Group to study COVID’s effects on fishing industry across Indian Ocean
The federation of associations regrouping artisanal fishermen from the Indian Ocean Commission has launched a study to evaluate the impact of COVID-19 on their activities, said the chairman.
Keith Andre said that “each country has its own specificity and although the challenges might be the same they can also differ in both nature and intensity, which is why to get a very clear picture.”
Virginie Lagarde from PESKEP Consultancy will conduct the study aimed at giving a clearer picture of the status of artisanal fisheries in the region.
Andre is the chairman of the Federation since its inception in 2015. The Federation regroups associations from Mauritius, Comoros, Madagascar, Mauritius and Seychelles, an archipelago in the western Indian Ocean.
The association met in a virtual annual general meeting recently to discuss the way forward and launch the study at the same time.
Andre said that the study will also look at how to move forward with the reality of COVID-19 still present especially in the case of Seychelles, where artisanal fisheries have suffered a huge blow from the pandemic.
“Like other industries when the pandemic hit we felt the adverse effect. With tourism on the brink, we also lost the biggest bulk market for our products, as hotels used to buy large quantities of fish for their restaurant needs. With less tourists in the country, the demand for our fish fell, while with the fall in the value of the rupee, our operational costs skyrocketed,” he said.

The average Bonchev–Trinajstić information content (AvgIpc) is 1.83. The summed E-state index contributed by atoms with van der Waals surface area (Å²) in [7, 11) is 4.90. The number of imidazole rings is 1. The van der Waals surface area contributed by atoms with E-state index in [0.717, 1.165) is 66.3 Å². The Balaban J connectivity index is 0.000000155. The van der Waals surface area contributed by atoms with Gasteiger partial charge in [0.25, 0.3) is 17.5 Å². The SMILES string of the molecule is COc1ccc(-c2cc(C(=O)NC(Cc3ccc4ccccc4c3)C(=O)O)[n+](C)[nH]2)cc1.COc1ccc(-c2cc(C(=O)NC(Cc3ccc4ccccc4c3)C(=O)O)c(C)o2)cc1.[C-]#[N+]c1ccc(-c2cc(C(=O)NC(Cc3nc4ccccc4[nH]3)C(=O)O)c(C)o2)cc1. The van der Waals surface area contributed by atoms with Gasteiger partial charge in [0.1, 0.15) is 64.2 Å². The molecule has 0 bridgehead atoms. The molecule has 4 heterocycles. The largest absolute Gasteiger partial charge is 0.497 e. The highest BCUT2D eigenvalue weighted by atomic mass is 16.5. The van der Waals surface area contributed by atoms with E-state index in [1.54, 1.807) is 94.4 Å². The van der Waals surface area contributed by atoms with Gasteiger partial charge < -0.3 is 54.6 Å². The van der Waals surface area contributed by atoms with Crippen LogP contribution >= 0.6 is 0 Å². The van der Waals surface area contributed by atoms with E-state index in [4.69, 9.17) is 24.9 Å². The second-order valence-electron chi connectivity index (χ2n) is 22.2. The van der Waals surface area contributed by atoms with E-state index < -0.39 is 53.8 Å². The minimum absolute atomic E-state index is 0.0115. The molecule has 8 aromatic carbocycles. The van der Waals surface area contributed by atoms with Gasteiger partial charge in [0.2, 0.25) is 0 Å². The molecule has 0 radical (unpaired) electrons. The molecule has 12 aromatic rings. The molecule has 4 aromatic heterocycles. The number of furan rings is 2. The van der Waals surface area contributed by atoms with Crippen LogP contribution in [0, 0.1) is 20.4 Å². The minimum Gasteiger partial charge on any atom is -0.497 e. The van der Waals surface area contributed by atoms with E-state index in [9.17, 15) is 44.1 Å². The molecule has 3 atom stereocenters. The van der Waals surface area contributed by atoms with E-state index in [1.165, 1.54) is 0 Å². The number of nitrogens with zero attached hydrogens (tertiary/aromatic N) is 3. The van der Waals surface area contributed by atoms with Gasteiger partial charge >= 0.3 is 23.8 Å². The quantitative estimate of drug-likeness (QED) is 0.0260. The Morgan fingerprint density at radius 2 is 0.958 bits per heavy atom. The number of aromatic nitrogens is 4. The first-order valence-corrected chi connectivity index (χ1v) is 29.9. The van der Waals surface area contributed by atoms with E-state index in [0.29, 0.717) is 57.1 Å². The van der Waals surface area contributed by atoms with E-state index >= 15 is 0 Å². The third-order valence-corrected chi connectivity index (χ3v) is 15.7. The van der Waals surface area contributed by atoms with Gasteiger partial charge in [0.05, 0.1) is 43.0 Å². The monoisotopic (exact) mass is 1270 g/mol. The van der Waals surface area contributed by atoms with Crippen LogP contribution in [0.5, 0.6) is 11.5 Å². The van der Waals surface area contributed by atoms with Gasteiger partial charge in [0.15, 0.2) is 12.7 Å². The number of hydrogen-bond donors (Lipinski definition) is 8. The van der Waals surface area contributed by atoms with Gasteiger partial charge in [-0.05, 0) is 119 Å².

Six local fishermen associations participated in the virtual meeting.
From their perspective, the fishermen felt that while there were some efforts made by the authorities last year to assist them, it took a while before they could receive assistance under the Financial Assistance for Jobs Retention FA4JR set up by the previous government.
“This was a help to those who did apply, but as the application form itself was very complex it deterred a lot of fishermen from applying. With this study, we will be able to see what each country went through and from there we can also see how each addressed the issue, learn from each other’s experiences and come out with a common strategy for a way forward,” said Andre.